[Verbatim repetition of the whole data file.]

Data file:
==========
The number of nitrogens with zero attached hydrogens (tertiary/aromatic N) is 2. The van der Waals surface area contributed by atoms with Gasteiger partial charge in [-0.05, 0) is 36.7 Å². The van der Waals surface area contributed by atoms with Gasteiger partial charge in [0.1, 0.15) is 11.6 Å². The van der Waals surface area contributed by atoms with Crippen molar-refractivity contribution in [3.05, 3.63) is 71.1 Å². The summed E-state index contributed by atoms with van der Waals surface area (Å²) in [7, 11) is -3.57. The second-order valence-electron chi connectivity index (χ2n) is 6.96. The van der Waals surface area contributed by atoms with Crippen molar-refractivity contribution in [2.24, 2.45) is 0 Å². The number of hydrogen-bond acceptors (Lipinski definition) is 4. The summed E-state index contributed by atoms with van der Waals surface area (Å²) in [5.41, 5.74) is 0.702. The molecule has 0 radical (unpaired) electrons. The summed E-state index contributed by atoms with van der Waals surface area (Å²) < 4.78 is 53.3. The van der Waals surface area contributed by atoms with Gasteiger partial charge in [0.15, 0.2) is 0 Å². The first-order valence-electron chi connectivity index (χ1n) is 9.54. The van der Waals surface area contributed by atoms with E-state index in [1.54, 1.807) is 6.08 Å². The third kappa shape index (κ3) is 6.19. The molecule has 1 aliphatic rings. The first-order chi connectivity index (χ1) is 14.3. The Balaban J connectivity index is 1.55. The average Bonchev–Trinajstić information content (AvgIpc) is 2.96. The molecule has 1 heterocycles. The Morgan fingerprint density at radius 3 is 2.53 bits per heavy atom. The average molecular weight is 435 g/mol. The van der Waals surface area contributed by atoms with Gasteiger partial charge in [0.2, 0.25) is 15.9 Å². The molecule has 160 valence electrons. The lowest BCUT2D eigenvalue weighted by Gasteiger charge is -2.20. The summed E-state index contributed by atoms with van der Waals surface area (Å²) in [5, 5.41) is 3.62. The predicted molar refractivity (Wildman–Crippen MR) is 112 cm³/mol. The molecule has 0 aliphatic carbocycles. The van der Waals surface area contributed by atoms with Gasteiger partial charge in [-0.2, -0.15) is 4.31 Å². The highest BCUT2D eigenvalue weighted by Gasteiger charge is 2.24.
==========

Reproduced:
The number of nitrogens with zero attached hydrogens (tertiary/aromatic N) is 2. The van der Waals surface area contributed by atoms with Gasteiger partial charge in [-0.05, 0) is 36.7 Å². The van der Waals surface area contributed by atoms with Gasteiger partial charge in [0.1, 0.15) is 11.6 Å². The van der Waals surface area contributed by atoms with Crippen molar-refractivity contribution in [3.05, 3.63) is 71.1 Å². The summed E-state index contributed by atoms with van der Waals surface area (Å²) in [7, 11) is -3.57. The second-order valence-electron chi connectivity index (χ2n) is 6.96. The van der Waals surface area contributed by atoms with Crippen molar-refractivity contribution in [2.24, 2.45) is 0 Å². The number of hydrogen-bond acceptors (Lipinski definition) is 4. The summed E-state index contributed by atoms with van der Waals surface area (Å²) in [5.41, 5.74) is 0.702. The molecule has 0 radical (unpaired) electrons. The summed E-state index contributed by atoms with van der Waals surface area (Å²) < 4.78 is 53.3. The van der Waals surface area contributed by atoms with Gasteiger partial charge in [0.15, 0.2) is 0 Å². The first-order valence-electron chi connectivity index (χ1n) is 9.54. The van der Waals surface area contributed by atoms with E-state index in [1.54, 1.807) is 6.08 Å². The third kappa shape index (κ3) is 6.19. The molecule has 1 aliphatic rings. The first-order chi connectivity index (χ1) is 14.3. The Balaban J connectivity index is 1.55. The average Bonchev–Trinajstić information content (AvgIpc) is 2.96. The molecule has 1 heterocycles. The Morgan fingerprint density at radius 3 is 2.53 bits per heavy atom. The average molecular weight is 435 g/mol. The van der Waals surface area contributed by atoms with Gasteiger partial charge in [0.2, 0.25) is 15.9 Å². The molecule has 160 valence electrons. The lowest BCUT2D eigenvalue weighted by Gasteiger charge is -2.20. The summed E-state index contributed by atoms with van der Waals surface area (Å²) in [5, 5.41) is 3.62. The predicted molar refractivity (Wildman–Crippen MR) is 112 cm³/mol. The molecule has 0 aliphatic carbocycles. The van der Waals surface area contributed by atoms with Gasteiger partial charge in [-0.2, -0.15) is 4.31 Å². The highest BCUT2D eigenvalue weighted by Gasteiger charge is 2.24.